• Bistro du Vin, Soho, Review

    by  • 12/07/2011 • Photoblog, Restaurant reviews • 0 Comments

    36 Dean Street, London W1D 4PS – now closed

    Bistro du Vin, Soho, exterior

    “Oh my god, why is everything so big?!” came the exclamation after the final course of our meal at Bistro du Vin, Soho, arrived.

    Indeed, that has been the case throughout this slightly impromptu dinner curtsey of the Bistro arm of the du Vin group. The Bistros, originally a bit of a side order to the Hotel du Vin franchise, have now grown into a mini-chain of its own. The first Bistro venue arrived in Clerkenwell earlier this year and has been followed swiftly behind by its Soho sister, the location of our dinner.

    For those who don’t know, Hotel du Vin was founded in 1994, thanks to sponsorship from various wine estates. Each of the rooms in the first hotel in Winchester was named after the sponsor of the room and furnished with their wares. Since then, the group has acquired more small boutique hotels, each with rooms named after different sponsors, but all with varying quirky characteristics.

    Like all the du Vin venues, the focus is on wine but everything else is down to location. The Soho Bistro du Vin has a Dean Street Spritz on the menu as an ode to its location but it also has a rather fancy cheese and charcuterie “cellar”, more of which later. But first, let’s start at the beginning.

    I read somewhere that Bistro du Vin, Soho, has that impeccable service where you’re led from the door to the table in one smooth handover motion that you barely notice. That has certainly been the case here. My dinner date was a tad late and I was dreadfully early, giving rise to quite a wait for me. Luckily the staff were on hand to offer me water and a Chase Summer Punch for company. The wait also allowed me time to look around.

    Twin baths at Hotel du Vin, Bristol

    My last visit to a du Vin venue was the Hotel du Vin in Bristol where I stayed in the Veuve Clicquot suite. For a lone traveller, the double baths were a little redundant and the monsoon shower much more inviting, especially after a long day’s work. But aside from the luxury, there was also plenty of quirks to admire, from the alcove lounge to the support beams in the middle of the room.

    Compared to the Bistro that was part of the hotel, this one had a much more contemporary feel some how. Maybe it’s because I’m sitting close to the brightly lit pass where food from the kitchen is distributed at a steady pace. Or perhaps it’s some of the not-so-vintage bottles dotted around for “decorative purposes”. I think it’s probably the leather upholstering on the banquettes though. The lighting is also somehow familiar – the one with the antlers, I am reliably told, is sourced by Katrine Bradley.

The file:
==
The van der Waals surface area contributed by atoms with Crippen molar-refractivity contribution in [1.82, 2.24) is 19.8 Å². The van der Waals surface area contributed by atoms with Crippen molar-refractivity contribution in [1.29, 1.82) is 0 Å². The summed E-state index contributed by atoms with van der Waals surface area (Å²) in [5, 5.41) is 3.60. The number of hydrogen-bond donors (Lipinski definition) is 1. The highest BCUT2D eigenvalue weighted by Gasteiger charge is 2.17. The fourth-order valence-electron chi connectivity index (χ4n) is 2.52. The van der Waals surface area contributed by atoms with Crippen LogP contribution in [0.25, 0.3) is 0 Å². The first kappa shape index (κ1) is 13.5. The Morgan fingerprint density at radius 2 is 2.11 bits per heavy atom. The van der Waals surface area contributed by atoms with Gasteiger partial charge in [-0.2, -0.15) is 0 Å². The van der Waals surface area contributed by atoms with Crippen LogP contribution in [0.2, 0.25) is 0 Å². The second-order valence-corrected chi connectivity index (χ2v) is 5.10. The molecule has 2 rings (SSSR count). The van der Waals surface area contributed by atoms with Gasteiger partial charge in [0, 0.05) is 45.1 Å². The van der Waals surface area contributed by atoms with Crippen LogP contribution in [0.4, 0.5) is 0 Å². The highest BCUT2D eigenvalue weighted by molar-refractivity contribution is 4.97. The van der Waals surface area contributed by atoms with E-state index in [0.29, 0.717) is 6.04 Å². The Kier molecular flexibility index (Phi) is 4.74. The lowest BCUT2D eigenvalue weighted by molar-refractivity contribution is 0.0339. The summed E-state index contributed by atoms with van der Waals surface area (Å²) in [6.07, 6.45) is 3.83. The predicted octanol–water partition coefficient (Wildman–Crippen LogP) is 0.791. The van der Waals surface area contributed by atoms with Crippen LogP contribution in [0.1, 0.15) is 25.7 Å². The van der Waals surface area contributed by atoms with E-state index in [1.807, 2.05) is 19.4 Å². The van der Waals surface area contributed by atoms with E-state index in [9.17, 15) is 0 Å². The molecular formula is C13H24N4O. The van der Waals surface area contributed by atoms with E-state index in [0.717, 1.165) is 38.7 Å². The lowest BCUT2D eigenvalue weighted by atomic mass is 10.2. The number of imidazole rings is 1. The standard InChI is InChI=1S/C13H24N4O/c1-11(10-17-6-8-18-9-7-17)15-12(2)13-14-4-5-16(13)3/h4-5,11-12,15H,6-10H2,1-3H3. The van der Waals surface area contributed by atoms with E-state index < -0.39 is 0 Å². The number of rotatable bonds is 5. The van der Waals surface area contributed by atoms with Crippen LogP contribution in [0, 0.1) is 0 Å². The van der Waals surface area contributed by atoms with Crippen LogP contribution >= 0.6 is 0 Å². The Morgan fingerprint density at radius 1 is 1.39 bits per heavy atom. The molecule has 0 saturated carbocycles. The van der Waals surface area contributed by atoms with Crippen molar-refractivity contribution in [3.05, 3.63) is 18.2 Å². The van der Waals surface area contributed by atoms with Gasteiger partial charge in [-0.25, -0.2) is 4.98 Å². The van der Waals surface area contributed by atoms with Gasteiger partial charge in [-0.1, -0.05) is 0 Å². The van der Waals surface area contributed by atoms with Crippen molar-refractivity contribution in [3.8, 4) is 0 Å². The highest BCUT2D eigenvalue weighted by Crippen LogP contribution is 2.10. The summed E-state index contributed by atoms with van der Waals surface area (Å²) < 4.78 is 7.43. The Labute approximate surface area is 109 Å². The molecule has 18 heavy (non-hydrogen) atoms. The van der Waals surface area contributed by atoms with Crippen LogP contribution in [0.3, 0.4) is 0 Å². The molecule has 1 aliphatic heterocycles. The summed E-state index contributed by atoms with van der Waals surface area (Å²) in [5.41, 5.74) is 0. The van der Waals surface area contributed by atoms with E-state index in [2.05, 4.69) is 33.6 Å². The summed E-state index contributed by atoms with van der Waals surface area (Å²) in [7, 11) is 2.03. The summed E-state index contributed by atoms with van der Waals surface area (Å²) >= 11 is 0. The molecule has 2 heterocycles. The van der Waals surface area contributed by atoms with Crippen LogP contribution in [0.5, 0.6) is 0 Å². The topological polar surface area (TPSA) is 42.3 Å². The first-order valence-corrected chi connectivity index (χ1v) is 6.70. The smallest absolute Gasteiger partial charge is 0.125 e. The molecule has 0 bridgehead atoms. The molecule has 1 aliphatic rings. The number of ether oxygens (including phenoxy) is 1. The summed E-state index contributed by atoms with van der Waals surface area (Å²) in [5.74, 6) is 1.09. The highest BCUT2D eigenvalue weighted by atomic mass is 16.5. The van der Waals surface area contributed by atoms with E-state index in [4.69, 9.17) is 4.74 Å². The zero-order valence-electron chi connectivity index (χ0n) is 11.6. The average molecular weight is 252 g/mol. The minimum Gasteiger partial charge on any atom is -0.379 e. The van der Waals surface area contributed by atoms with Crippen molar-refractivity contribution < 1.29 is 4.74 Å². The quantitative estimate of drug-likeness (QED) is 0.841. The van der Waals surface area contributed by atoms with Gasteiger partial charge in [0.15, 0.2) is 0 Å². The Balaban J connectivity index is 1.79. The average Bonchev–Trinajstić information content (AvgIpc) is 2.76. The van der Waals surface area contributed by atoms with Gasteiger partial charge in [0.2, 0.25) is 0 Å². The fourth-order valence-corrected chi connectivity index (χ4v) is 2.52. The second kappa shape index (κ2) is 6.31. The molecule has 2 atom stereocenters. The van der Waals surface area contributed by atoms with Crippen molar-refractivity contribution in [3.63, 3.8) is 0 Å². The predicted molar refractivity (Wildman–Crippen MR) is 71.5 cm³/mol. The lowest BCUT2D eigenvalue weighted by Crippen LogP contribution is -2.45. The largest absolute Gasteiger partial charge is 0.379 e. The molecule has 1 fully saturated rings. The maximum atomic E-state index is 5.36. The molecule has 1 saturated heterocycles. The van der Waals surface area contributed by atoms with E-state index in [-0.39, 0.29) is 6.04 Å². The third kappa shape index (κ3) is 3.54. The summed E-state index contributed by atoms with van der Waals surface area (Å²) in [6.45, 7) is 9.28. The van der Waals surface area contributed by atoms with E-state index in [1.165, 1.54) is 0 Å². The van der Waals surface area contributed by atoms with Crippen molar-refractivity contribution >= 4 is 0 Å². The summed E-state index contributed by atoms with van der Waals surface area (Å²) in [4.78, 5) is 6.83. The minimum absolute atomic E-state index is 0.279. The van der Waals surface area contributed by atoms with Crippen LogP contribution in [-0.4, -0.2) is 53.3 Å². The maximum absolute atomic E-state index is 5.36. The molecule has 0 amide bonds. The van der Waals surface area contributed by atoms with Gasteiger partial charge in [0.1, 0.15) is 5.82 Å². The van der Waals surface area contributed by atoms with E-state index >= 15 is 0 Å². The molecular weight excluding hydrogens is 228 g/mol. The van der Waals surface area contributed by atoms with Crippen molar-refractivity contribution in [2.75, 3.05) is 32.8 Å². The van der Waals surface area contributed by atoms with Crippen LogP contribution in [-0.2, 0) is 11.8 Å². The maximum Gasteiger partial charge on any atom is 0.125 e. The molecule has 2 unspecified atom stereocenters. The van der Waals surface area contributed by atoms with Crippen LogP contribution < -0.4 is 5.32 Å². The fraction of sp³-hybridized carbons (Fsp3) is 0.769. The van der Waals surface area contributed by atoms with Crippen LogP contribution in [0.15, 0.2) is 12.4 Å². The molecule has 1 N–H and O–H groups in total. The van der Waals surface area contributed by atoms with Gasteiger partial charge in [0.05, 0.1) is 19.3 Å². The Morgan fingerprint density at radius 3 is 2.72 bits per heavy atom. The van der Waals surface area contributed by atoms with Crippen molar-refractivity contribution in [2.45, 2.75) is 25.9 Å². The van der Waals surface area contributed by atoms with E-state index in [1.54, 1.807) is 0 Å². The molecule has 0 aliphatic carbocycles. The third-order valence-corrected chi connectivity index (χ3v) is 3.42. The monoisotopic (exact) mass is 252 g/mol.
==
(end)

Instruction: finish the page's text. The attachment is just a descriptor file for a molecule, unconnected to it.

My dinner date finally arrives and we embark on a very large three course dinner, complemented by a bottle of Descendientes de Jose Palacios “Petalos del Bierzo” thoughtfully chosen by the sommelier.

    Leek and pancetta tart du jour at Bistro du Vin, Soho

    I’m not quite sure what to make of my Cornish crab starter, and there was a lot of it. I am always on the look out for whole crabs and though this one didn’t come in crab form, it did certainly arrive with some shells. But perhaps I am just picky having recently returned from a Cornish odyssey, complete with picked crabs at the Ferry Boat Inn, Falmouth. The other starter was the tart du jour, a leek and pancetta number on this occasion with a chutney and salad. Whether it was a case of the grass being greener or not, I lusted after the other starter.

    Steaks dominated the main with one fillet, with peppercorn sauce, and one rump, with Béarnaise sauce. The man-sized portions were cooked in the best way – chargrilled, medium rare. The sauces came in their own little sauce pan, which, as anyone who has ever tried to manoeuvre paper dispensers will agree, is a welcome improvement.

    The finishing touches were the chocolate tart and the crème brûlée, which was what rendered the remark about the massive portions. That’s probably not the most exciting part though. Also on the dessert menu was the option to have unlimited cheese from La Cave à Fromage for £12.50. Given the size of the cheese cellar, there was quite a large selection of UK and international cheeses to choose from – heaven for any cheese fiend. In fact you’re even invited into the room to help plunder the stock, as it were.

    After the exceptionally large meal we decided to retire to “Le Salon”, the lounge area of Bistro du Vin, Soho, for some much needed coffee before waddling home. As my dinner date puts it, “my stomach is like that of an African child, distended and expanded”.

     

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    About

    Qin Xie is a London based food, wine and travel journalist and trained chef. When not infiltrating Michelin restaurants as a kitchen tourist, she writes about food, drink and travel. Her work has appeared on Yahoo, FT, The Times and CNN. Her first cookbook, co-authored with YS Peng at Hunan Restaurant, is out March 2014. According to friends, her watch is always set to UTC -- ready for the next big adventure. In reality, she is happiest at the dinner table or by the sea.

    http://qinxie.co.uk